I wake up feeling a little delicate (must be the long journey not the drink) but am soon restored by a huge bacon sandwich and 3 large cups of tea. The weather looks ok – the forecast is heavy rain at some point – and after gathering ourselves we head to the course for what turns into one of the most important junctures in the story so far.
Jim has been singing the praises of his distance finder – the Bushnell and the huge difference it has made to his game, particularly his short game. I have seen him use it before but not given it much attention. I am a traditionalist – at present – believing that judgement of distance by eye is an integral component of the game. I am about to be converted!!
A long drive down from Ayrshire, the last part the worst with delays all the way along the M42 until Junction 3 which leads to the course. More and more excited as I approach Fulford – so many memories. The course my boys grew up playing. I remember taking them after work and in the evening at weekends. Great fun and hugely worthwhile as they matured into very good golfers. This couldn’t be a better timed return as Jim won the club championship last weekend.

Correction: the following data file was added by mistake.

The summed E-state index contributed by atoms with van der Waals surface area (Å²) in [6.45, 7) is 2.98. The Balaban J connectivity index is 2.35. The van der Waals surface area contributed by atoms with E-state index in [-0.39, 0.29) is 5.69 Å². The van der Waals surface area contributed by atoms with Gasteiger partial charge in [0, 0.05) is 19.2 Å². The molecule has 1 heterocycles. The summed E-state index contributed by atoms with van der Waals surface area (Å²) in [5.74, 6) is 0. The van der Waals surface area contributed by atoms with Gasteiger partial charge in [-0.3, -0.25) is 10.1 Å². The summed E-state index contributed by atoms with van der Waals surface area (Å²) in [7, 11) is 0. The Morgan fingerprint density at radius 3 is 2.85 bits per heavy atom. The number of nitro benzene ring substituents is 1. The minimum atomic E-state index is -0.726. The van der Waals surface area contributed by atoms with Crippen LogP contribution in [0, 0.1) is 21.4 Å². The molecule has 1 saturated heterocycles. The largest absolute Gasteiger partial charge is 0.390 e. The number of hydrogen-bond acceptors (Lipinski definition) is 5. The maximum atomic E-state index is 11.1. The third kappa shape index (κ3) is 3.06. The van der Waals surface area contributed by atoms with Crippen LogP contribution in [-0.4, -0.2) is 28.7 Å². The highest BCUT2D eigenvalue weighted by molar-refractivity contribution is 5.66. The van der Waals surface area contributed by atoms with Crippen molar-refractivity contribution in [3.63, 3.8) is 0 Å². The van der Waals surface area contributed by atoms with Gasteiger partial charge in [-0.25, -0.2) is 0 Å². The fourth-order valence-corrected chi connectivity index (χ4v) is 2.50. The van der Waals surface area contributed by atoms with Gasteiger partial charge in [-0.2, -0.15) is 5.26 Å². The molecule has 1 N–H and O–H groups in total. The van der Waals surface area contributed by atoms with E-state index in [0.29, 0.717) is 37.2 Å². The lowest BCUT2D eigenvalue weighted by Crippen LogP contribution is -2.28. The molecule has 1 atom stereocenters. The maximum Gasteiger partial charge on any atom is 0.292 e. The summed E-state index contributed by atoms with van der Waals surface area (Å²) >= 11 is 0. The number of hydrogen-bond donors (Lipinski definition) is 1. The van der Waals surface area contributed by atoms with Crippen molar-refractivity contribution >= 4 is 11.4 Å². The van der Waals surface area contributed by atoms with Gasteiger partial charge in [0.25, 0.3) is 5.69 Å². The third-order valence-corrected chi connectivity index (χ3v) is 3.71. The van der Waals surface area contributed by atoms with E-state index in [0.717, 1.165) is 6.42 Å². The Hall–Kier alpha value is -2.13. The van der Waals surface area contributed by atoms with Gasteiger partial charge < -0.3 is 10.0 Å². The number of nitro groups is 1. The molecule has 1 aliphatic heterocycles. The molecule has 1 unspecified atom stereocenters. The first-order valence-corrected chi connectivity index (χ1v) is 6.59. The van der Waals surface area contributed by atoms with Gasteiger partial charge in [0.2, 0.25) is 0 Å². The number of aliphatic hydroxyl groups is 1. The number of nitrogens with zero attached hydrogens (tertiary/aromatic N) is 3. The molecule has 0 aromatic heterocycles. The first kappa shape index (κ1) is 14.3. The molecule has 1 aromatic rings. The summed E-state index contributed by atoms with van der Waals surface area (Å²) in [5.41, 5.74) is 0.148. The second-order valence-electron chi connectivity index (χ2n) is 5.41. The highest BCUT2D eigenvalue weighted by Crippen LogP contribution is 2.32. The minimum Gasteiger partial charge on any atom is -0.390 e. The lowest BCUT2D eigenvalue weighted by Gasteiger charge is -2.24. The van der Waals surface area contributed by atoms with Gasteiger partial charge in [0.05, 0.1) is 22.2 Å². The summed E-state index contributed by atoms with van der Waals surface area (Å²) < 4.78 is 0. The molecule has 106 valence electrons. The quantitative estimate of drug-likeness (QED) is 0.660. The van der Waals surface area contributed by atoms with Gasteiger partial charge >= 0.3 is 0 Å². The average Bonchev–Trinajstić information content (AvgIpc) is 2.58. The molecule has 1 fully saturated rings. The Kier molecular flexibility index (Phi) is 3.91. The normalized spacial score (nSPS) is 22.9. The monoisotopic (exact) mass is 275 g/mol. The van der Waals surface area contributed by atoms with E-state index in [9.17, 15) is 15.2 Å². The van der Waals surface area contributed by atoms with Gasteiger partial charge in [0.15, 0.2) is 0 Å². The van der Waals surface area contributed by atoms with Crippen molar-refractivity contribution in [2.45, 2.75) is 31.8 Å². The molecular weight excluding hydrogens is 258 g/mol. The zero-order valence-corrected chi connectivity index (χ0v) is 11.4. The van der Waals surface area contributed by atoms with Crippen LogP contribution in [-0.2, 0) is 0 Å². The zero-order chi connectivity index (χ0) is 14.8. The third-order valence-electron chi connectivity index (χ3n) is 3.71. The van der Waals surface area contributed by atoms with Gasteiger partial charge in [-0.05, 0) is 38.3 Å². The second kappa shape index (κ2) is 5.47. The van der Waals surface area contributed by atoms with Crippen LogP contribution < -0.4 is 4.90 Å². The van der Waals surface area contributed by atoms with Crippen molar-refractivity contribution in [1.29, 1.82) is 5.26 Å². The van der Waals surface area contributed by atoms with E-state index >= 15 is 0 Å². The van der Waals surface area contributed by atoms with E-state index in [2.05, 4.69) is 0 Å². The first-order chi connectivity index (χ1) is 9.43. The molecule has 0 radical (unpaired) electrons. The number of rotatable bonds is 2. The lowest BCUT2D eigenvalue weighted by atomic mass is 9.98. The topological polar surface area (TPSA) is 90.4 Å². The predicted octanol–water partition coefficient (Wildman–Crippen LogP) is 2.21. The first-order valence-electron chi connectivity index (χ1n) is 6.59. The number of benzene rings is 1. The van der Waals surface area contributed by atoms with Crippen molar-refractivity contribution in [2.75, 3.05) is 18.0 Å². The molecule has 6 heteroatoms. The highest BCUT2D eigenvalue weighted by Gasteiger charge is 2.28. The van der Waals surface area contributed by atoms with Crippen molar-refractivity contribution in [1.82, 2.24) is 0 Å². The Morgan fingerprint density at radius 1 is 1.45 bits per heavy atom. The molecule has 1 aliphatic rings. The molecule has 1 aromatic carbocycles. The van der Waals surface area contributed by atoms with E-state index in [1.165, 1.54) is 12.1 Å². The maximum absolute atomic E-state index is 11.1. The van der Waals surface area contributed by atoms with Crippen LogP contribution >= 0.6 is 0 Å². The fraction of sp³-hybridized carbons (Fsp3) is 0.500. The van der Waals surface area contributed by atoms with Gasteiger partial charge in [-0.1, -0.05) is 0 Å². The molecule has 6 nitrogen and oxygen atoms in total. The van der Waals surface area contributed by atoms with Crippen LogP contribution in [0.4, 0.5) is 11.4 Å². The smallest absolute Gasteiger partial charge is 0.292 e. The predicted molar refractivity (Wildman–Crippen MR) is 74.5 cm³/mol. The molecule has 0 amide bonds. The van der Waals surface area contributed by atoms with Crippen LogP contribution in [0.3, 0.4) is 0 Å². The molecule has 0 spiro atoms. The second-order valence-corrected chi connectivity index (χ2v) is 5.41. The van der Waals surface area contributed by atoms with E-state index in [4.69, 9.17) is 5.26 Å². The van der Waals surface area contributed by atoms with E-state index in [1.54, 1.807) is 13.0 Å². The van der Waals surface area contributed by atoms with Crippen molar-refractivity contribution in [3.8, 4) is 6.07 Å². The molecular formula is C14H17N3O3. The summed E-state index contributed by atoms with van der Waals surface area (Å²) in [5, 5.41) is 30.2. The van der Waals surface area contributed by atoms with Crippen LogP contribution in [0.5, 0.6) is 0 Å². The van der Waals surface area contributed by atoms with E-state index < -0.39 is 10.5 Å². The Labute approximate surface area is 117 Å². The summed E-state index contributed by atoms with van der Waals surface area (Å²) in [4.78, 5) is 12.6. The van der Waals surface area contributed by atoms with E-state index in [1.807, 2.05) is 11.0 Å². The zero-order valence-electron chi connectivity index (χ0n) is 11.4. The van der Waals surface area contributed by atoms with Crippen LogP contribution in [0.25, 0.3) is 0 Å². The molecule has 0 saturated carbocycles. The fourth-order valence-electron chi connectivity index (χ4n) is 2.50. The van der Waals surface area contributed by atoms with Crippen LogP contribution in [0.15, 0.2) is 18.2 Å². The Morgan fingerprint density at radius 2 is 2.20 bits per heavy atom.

I park and wander through the archway to the patio in front of the first tee. They are standing with their backs to me. It is so emotive to watch them. Worth the journey just for that moment, looking out at my second home in golf with my sons framed at the side of the tee (not knowing I am there).
Specially designed by the Almighty for playing golf (Old Tom Morris)
A course set out initially in 1876, extended by Old Tom Morris to 18 holes from the original 10, and later slightly amended by Open champion J H Taylor and Sir Guy Campbell. In an era when virtually all courses have face lifts, tucks and liposuction Machrihanish remains its own self. Proud of its lines, wrinkles and creases – Machrihanish is driving Miss Daisy.
Don’t Look Back in Anger
No one is quite sure when the course was first used but it has gone through 3 iterations since I played it in the 1950s. The course then had no official car park, just a rough road to some waste ground at the side of the first green. Very few cars. Virtually all the members walked from the town as I did all the years I played there.
No 1 – Deer Park. A true par 5 in the conditions. Bairds’ Burn on the left hand side coupled with rough trees and bunkers. So the shot is straight or up the right hand side on this right to left dog leg. Robert, a 20 handicapper, understands that and hits a very good ball, dead centre. (He only took the game up recently to give him a sport he could play with his teenage son.) I have played all my life and don’t. I pull my drive.
Amanda asks a slightly non-caddy type question. ‘Where did it go?’